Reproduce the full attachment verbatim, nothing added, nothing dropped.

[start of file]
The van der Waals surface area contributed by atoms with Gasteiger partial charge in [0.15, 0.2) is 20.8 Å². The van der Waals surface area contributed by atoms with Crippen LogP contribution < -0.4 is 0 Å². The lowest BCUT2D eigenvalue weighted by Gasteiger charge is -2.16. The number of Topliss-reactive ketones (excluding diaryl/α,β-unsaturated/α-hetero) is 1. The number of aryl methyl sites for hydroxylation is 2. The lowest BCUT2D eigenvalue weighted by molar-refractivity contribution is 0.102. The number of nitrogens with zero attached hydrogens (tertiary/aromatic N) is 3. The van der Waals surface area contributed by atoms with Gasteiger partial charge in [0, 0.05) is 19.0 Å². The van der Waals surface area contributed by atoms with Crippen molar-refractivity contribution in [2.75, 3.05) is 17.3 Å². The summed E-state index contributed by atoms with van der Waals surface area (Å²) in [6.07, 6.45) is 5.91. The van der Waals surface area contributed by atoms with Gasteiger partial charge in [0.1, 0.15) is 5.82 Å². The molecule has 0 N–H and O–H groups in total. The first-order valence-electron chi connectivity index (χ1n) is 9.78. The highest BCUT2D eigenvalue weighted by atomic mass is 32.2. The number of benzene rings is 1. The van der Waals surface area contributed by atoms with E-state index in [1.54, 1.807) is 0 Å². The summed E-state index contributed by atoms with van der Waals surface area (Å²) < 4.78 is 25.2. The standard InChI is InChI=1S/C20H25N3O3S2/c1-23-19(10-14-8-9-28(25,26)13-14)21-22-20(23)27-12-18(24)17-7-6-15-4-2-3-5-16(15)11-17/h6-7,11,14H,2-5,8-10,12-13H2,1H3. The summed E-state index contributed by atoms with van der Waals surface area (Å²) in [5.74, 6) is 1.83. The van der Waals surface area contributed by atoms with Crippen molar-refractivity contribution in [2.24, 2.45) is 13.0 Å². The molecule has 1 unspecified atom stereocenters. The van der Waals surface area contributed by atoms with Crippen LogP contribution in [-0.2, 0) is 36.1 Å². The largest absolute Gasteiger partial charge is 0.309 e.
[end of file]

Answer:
The van der Waals surface area contributed by atoms with Gasteiger partial charge in [0.15, 0.2) is 20.8 Å². The van der Waals surface area contributed by atoms with Crippen LogP contribution < -0.4 is 0 Å². The lowest BCUT2D eigenvalue weighted by Gasteiger charge is -2.16. The number of Topliss-reactive ketones (excluding diaryl/α,β-unsaturated/α-hetero) is 1. The number of aryl methyl sites for hydroxylation is 2. The lowest BCUT2D eigenvalue weighted by molar-refractivity contribution is 0.102. The number of nitrogens with zero attached hydrogens (tertiary/aromatic N) is 3. The van der Waals surface area contributed by atoms with Gasteiger partial charge in [0, 0.05) is 19.0 Å². The van der Waals surface area contributed by atoms with Crippen molar-refractivity contribution in [2.75, 3.05) is 17.3 Å². The summed E-state index contributed by atoms with van der Waals surface area (Å²) in [6.07, 6.45) is 5.91. The van der Waals surface area contributed by atoms with Gasteiger partial charge in [0.1, 0.15) is 5.82 Å². The molecule has 0 N–H and O–H groups in total. The first-order valence-electron chi connectivity index (χ1n) is 9.78. The highest BCUT2D eigenvalue weighted by atomic mass is 32.2. The number of benzene rings is 1. The van der Waals surface area contributed by atoms with E-state index in [1.54, 1.807) is 0 Å². The summed E-state index contributed by atoms with van der Waals surface area (Å²) < 4.78 is 25.2. The standard InChI is InChI=1S/C20H25N3O3S2/c1-23-19(10-14-8-9-28(25,26)13-14)21-22-20(23)27-12-18(24)17-7-6-15-4-2-3-5-16(15)11-17/h6-7,11,14H,2-5,8-10,12-13H2,1H3. The summed E-state index contributed by atoms with van der Waals surface area (Å²) in [5.74, 6) is 1.83. The van der Waals surface area contributed by atoms with Crippen molar-refractivity contribution in [2.24, 2.45) is 13.0 Å². The molecule has 1 unspecified atom stereocenters. The van der Waals surface area contributed by atoms with Crippen LogP contribution in [-0.2, 0) is 36.1 Å². The largest absolute Gasteiger partial charge is 0.309 e.